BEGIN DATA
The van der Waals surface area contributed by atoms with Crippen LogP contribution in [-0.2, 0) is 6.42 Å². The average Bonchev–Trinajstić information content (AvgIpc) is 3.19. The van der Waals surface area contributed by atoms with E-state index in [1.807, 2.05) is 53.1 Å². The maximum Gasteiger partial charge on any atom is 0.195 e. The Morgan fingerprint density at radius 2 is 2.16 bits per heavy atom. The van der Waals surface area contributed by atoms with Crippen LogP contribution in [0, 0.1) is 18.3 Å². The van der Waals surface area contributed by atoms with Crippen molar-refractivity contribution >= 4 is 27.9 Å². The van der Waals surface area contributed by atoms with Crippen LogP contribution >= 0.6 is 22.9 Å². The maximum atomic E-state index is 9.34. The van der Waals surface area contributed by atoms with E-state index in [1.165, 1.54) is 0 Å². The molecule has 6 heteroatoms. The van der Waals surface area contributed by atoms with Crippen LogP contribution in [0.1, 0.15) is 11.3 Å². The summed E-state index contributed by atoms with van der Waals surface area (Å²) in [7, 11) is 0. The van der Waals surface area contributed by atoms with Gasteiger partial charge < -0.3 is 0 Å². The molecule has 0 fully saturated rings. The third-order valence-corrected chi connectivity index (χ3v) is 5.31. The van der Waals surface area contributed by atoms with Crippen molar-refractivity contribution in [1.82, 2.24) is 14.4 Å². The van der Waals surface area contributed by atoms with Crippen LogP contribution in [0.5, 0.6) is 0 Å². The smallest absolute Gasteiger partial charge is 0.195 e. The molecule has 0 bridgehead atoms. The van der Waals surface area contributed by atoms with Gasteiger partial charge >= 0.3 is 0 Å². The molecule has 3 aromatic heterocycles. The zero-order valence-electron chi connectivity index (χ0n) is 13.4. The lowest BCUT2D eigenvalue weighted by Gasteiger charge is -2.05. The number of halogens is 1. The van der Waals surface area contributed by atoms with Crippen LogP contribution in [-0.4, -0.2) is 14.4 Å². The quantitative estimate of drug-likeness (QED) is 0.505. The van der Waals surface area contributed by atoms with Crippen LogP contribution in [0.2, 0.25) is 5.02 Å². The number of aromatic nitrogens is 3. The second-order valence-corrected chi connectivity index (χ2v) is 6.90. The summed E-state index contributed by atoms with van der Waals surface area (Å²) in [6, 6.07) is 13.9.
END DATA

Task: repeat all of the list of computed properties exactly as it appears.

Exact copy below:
The van der Waals surface area contributed by atoms with Crippen LogP contribution in [-0.2, 0) is 6.42 Å². The average Bonchev–Trinajstić information content (AvgIpc) is 3.19. The van der Waals surface area contributed by atoms with E-state index in [1.807, 2.05) is 53.1 Å². The maximum Gasteiger partial charge on any atom is 0.195 e. The Morgan fingerprint density at radius 2 is 2.16 bits per heavy atom. The van der Waals surface area contributed by atoms with Crippen LogP contribution in [0, 0.1) is 18.3 Å². The van der Waals surface area contributed by atoms with Crippen molar-refractivity contribution >= 4 is 27.9 Å². The van der Waals surface area contributed by atoms with Crippen LogP contribution >= 0.6 is 22.9 Å². The maximum atomic E-state index is 9.34. The van der Waals surface area contributed by atoms with E-state index in [1.165, 1.54) is 0 Å². The molecule has 6 heteroatoms. The van der Waals surface area contributed by atoms with Crippen LogP contribution in [0.1, 0.15) is 11.3 Å². The summed E-state index contributed by atoms with van der Waals surface area (Å²) in [7, 11) is 0. The van der Waals surface area contributed by atoms with Gasteiger partial charge < -0.3 is 0 Å². The molecule has 0 fully saturated rings. The third-order valence-corrected chi connectivity index (χ3v) is 5.31. The van der Waals surface area contributed by atoms with Crippen molar-refractivity contribution in [1.82, 2.24) is 14.4 Å². The van der Waals surface area contributed by atoms with Crippen LogP contribution in [0.5, 0.6) is 0 Å². The smallest absolute Gasteiger partial charge is 0.195 e. The molecule has 0 bridgehead atoms. The van der Waals surface area contributed by atoms with Gasteiger partial charge >= 0.3 is 0 Å². The molecule has 3 aromatic heterocycles. The zero-order valence-electron chi connectivity index (χ0n) is 13.4. The lowest BCUT2D eigenvalue weighted by Gasteiger charge is -2.05. The number of halogens is 1. The van der Waals surface area contributed by atoms with Crippen LogP contribution in [-0.4, -0.2) is 14.4 Å². The quantitative estimate of drug-likeness (QED) is 0.505. The van der Waals surface area contributed by atoms with Crippen LogP contribution in [0.2, 0.25) is 5.02 Å². The number of aromatic nitrogens is 3. The second-order valence-corrected chi connectivity index (χ2v) is 6.90. The summed E-state index contributed by atoms with van der Waals surface area (Å²) in [6, 6.07) is 13.9.